My aunt (who's more like a big sister to me, when you consider the age difference) is getting married this weekend. The whole family is going to be flowing out to Nebraska in waves. The first wave leaves tomorrow, taking my mom with it. She's packing now, and as I sit and write this blog post and listen to her bustling about, everything feels a little unnatural. In just a few short days the second wave will sweep me off to the plains, but for now I sit in the half-uncomfortable eye of the storm.
My sister and I will get to see if we can stay on top of the dishes by ourselves. (Dad does dishes only in emergencies.)
I spent $8 this weekend on the soundtrack for How to Train Your Dragon, and I consider it to be the best purchase I've made in months. Most soundtracks I am acquainted with have tracks that seem to consist of semi-disconnected notes that aren't really enjoyable to listen to outside a movie theater. This soundtrack, however, has so many perfectly delightful tracks that I have trouble keeping track (sorry, bad pun) of them all. The music is upbeat, adventurous, awe-inspiring, and soul-stirring, with a gorgeous celtic theme woven throughout. Tracks like This is Berk and See You Tomorrow are filled with rollicking yet engaging energy, while Test Drive and Coming Back Around make you feel like you are flying. In any case, the number of amazing tracks far outpaces the number of dollars you have to lay down to own the mp3 album. Buy it.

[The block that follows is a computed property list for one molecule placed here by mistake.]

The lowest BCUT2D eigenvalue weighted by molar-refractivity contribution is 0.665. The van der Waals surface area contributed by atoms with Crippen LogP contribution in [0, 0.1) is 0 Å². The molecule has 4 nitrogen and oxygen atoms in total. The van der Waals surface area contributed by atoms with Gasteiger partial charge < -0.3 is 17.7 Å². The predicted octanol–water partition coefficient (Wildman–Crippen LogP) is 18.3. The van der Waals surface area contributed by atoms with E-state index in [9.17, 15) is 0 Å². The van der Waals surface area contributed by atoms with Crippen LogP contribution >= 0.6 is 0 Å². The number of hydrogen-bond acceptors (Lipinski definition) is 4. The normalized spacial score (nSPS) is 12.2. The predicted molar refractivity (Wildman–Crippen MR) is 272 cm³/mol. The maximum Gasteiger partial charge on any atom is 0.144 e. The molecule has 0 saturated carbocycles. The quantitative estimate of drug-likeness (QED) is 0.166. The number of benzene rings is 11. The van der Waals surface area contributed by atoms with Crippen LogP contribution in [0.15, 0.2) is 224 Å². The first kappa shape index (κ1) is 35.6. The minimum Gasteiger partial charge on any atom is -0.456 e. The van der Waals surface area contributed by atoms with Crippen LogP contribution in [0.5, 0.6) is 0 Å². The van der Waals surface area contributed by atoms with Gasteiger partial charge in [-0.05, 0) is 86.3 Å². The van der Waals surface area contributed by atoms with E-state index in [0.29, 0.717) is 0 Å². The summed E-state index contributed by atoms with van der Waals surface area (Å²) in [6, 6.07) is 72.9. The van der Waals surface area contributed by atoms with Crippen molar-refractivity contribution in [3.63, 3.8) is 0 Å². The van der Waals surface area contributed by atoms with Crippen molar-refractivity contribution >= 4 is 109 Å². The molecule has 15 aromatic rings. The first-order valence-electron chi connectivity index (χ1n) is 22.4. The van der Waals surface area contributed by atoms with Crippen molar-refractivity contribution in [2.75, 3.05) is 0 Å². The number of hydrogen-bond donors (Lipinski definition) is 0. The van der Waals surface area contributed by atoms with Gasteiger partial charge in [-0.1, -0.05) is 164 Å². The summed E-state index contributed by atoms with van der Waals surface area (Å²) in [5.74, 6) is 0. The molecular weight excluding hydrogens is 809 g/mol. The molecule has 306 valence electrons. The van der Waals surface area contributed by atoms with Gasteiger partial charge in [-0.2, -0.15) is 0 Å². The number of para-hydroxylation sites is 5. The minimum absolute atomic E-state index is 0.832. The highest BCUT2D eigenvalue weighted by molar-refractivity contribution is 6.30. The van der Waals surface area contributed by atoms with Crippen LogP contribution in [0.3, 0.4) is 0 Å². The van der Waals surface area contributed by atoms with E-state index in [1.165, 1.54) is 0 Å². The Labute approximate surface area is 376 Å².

This week has been full of magnificent thunderstorms, rolling off of the mountains in purple clouds that make your heart beat faster. For once they've actually paused to pour blessed rain into this dry climate -- sometimes gently, other times hurling it down so hard that water abandons the gutter for the sidewalk and you can see the raindrops bounce off the pavement. Between the clouds, the moisture, and my new soundtrack, I've been living in my own poet's paradise.
I'm sorry that I'll have to leave it for a 7-hour drive of glaring yellow flatness. Pray that the good Lord will send me mental forests to keep my mind off of it.